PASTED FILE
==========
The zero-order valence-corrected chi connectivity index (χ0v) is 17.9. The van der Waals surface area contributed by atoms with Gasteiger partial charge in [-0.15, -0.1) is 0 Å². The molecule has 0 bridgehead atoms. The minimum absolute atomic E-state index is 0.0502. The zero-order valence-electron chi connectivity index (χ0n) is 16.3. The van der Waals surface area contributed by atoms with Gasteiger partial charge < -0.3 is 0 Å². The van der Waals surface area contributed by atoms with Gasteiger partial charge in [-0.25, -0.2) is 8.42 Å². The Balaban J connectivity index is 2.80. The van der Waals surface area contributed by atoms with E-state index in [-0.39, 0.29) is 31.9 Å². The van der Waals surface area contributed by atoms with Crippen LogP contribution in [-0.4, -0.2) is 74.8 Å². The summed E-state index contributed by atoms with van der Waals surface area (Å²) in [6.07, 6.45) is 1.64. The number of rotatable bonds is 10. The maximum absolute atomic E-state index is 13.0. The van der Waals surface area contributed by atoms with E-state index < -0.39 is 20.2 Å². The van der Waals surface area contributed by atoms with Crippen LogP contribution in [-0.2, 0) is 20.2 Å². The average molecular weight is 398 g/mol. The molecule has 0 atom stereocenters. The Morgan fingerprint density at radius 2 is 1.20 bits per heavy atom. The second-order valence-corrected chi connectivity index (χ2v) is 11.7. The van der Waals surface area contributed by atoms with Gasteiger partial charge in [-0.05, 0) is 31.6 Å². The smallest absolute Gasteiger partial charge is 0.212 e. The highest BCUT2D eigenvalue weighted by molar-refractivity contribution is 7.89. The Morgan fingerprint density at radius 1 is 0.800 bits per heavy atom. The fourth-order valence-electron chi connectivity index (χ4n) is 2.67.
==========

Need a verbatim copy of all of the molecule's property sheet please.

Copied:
The zero-order valence-corrected chi connectivity index (χ0v) is 17.9. The van der Waals surface area contributed by atoms with Gasteiger partial charge in [-0.15, -0.1) is 0 Å². The molecule has 0 bridgehead atoms. The minimum absolute atomic E-state index is 0.0502. The zero-order valence-electron chi connectivity index (χ0n) is 16.3. The van der Waals surface area contributed by atoms with Gasteiger partial charge < -0.3 is 0 Å². The van der Waals surface area contributed by atoms with Gasteiger partial charge in [-0.25, -0.2) is 8.42 Å². The Balaban J connectivity index is 2.80. The van der Waals surface area contributed by atoms with E-state index in [-0.39, 0.29) is 31.9 Å². The van der Waals surface area contributed by atoms with Crippen LogP contribution in [-0.4, -0.2) is 74.8 Å². The summed E-state index contributed by atoms with van der Waals surface area (Å²) in [6.07, 6.45) is 1.64. The number of rotatable bonds is 10. The maximum absolute atomic E-state index is 13.0. The van der Waals surface area contributed by atoms with E-state index < -0.39 is 20.2 Å². The van der Waals surface area contributed by atoms with Crippen LogP contribution in [-0.2, 0) is 20.2 Å². The average molecular weight is 398 g/mol. The molecule has 0 atom stereocenters. The Morgan fingerprint density at radius 2 is 1.20 bits per heavy atom. The second-order valence-corrected chi connectivity index (χ2v) is 11.7. The van der Waals surface area contributed by atoms with Gasteiger partial charge in [-0.05, 0) is 31.6 Å². The smallest absolute Gasteiger partial charge is 0.212 e. The highest BCUT2D eigenvalue weighted by molar-refractivity contribution is 7.89. The Morgan fingerprint density at radius 1 is 0.800 bits per heavy atom. The fourth-order valence-electron chi connectivity index (χ4n) is 2.67.